What are the prevalence and types of sleep studies performed for U.S. Medicare beneficiaries, and what are healthcare specialists’ billing and reimbursement rates?
The healthcare burden of administering sleep studies is substantial, although the annual cost is declining. Unattended sleep studies contribute to decreasing costs and should be considered for patients who meet the correct indications.
Background: Obstructive sleep apnea (OSA) is estimated to affect 15% of men and 5% of women in North America. Many of these patients remain undiagnosed and untreated. Full night polysomnography (PSG), split-night studies (PSG followed by administration of continuous positive airway pressure [CPAP] in the same night), and home sleep tests (HST) provide the objective data necessary to diagnose OSA. To date, the prevalence and cost burden of sleep studies performed in the United States have not been quantified. In 2016, the American Academy of Sleep Medicine released two reports relating to the estimated national economic impact of OSA. The reports estimate that the national cost for diagnosis, treatment, and follow-up among individuals diagnosed with OSA is $800 million, but does not enumerate the cost burden of sleep studies.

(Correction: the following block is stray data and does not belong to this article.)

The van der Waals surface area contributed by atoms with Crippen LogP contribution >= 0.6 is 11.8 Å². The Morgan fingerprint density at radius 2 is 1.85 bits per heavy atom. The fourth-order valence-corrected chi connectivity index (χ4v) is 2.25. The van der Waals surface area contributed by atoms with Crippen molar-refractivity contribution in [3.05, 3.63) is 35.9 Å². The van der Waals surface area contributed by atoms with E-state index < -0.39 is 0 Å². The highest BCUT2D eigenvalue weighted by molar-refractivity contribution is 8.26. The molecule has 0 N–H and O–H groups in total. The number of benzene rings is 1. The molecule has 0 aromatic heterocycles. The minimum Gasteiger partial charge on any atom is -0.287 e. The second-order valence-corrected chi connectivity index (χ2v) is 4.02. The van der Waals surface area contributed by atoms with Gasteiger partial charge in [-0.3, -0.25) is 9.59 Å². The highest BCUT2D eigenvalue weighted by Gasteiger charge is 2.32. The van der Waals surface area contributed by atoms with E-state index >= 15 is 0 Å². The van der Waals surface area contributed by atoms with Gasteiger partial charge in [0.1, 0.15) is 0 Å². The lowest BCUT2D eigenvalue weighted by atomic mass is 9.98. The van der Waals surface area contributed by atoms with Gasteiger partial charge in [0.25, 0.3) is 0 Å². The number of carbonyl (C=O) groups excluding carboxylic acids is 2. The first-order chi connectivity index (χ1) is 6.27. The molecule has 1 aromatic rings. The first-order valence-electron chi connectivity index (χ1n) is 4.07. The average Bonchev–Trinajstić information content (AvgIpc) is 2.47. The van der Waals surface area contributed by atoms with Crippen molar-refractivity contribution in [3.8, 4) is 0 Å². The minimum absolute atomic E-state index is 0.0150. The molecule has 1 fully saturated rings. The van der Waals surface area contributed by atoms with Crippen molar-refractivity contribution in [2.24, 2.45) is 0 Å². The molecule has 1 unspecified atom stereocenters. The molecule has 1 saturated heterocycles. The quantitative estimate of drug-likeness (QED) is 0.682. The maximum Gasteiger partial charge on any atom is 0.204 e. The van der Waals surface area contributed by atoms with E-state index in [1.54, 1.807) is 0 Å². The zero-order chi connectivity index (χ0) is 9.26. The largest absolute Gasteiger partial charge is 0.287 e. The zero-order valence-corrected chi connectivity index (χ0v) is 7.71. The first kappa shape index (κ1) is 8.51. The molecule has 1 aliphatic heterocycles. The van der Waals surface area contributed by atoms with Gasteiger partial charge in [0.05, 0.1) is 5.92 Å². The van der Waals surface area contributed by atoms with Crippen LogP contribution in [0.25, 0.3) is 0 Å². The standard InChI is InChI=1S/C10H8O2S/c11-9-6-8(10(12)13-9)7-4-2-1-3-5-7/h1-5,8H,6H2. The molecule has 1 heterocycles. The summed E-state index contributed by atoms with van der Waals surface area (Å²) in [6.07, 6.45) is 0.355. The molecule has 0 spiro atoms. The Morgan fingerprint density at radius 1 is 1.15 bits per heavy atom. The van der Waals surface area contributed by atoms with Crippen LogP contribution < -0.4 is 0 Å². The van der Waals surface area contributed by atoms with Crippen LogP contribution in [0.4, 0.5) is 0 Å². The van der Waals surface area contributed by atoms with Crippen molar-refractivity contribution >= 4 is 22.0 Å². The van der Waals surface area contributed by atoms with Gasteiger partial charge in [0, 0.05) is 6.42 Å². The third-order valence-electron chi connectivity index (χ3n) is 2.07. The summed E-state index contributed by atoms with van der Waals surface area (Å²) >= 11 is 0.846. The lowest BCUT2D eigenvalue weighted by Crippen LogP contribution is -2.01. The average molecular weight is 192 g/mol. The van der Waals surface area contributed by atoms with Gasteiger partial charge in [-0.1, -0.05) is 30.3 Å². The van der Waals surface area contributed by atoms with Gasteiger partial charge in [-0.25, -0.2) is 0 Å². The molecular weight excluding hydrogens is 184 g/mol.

Study design: Retrospective longitudinal study of the Centers for Medicare and Medicaid Services (CMS) Part B National Summary Data and Medicare Provider Utilization and Payment Data from 2000 to 2014.
Synopsis: Sleep study data were analyzed according to type of study performed, total expenditure amount, provider specialty, and geographic location. In 2014, 845,569 sleep studies were completed by 1.4% of Medicare beneficiaries for a total of $189 million. Since 2010, annual expenditures for sleep studies have declined, whereas the number of studies performed has increased by 9.1%. In 2014, polysomnography, split-night PSG, and unattended home sleep studies accounted for 40%, 48%, and 12%, respectively, of total sleep studies. This represents a dramatic growth in the number of unattended sleep studies performed since 2000, when they represented only 0.9%. Pulmonologists, independent diagnostic testing facilities, and neurologists are the top specialties that bill for sleep studies. Sleep medicine is a growing specialty and ranked fifth among providers.
Citation: Chiao W, Durr ML. Trends in sleep studies performed for Medicare beneficiaries. Laryngoscope. 2017;127:2891–2896.